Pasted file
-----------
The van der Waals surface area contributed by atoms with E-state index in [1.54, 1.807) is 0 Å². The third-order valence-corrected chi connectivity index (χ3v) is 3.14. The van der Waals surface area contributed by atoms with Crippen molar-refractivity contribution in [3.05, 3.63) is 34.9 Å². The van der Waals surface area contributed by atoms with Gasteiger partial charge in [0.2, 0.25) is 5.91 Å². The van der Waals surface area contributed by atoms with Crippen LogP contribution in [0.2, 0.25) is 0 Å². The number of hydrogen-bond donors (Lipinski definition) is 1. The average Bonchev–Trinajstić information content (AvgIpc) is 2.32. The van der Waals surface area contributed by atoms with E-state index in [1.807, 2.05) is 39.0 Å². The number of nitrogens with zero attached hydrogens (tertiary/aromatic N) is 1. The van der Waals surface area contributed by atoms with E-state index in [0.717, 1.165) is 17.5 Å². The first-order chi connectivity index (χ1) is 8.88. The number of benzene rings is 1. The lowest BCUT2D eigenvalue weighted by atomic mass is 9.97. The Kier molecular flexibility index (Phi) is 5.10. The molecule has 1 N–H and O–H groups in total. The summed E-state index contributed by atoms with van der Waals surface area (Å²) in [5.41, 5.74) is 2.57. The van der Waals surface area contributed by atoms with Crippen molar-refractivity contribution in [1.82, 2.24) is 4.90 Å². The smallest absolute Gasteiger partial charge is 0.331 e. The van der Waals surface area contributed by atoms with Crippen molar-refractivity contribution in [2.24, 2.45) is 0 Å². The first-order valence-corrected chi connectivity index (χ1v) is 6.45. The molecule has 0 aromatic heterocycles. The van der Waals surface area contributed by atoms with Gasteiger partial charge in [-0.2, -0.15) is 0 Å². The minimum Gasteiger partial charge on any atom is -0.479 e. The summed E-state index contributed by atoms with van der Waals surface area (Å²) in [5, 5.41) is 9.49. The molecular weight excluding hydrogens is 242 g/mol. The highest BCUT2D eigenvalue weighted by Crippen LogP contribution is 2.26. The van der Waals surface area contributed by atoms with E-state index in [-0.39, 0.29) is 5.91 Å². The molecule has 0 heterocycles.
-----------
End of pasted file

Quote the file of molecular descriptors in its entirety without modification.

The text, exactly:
The van der Waals surface area contributed by atoms with E-state index in [1.54, 1.807) is 0 Å². The third-order valence-corrected chi connectivity index (χ3v) is 3.14. The van der Waals surface area contributed by atoms with Crippen molar-refractivity contribution in [3.05, 3.63) is 34.9 Å². The van der Waals surface area contributed by atoms with Gasteiger partial charge in [0.2, 0.25) is 5.91 Å². The van der Waals surface area contributed by atoms with Crippen LogP contribution in [0.2, 0.25) is 0 Å². The number of hydrogen-bond donors (Lipinski definition) is 1. The average Bonchev–Trinajstić information content (AvgIpc) is 2.32. The van der Waals surface area contributed by atoms with E-state index in [1.807, 2.05) is 39.0 Å². The number of nitrogens with zero attached hydrogens (tertiary/aromatic N) is 1. The van der Waals surface area contributed by atoms with E-state index in [0.717, 1.165) is 17.5 Å². The first-order chi connectivity index (χ1) is 8.88. The number of benzene rings is 1. The lowest BCUT2D eigenvalue weighted by atomic mass is 9.97. The Kier molecular flexibility index (Phi) is 5.10. The molecule has 1 N–H and O–H groups in total. The summed E-state index contributed by atoms with van der Waals surface area (Å²) in [5.41, 5.74) is 2.57. The van der Waals surface area contributed by atoms with Crippen molar-refractivity contribution in [1.82, 2.24) is 4.90 Å². The smallest absolute Gasteiger partial charge is 0.331 e. The van der Waals surface area contributed by atoms with Crippen molar-refractivity contribution in [2.24, 2.45) is 0 Å². The first-order valence-corrected chi connectivity index (χ1v) is 6.45. The molecule has 0 aromatic heterocycles. The van der Waals surface area contributed by atoms with Gasteiger partial charge in [-0.2, -0.15) is 0 Å². The minimum Gasteiger partial charge on any atom is -0.479 e. The summed E-state index contributed by atoms with van der Waals surface area (Å²) in [5, 5.41) is 9.49. The molecular weight excluding hydrogens is 242 g/mol. The highest BCUT2D eigenvalue weighted by Crippen LogP contribution is 2.26. The van der Waals surface area contributed by atoms with E-state index in [-0.39, 0.29) is 5.91 Å². The molecule has 0 heterocycles.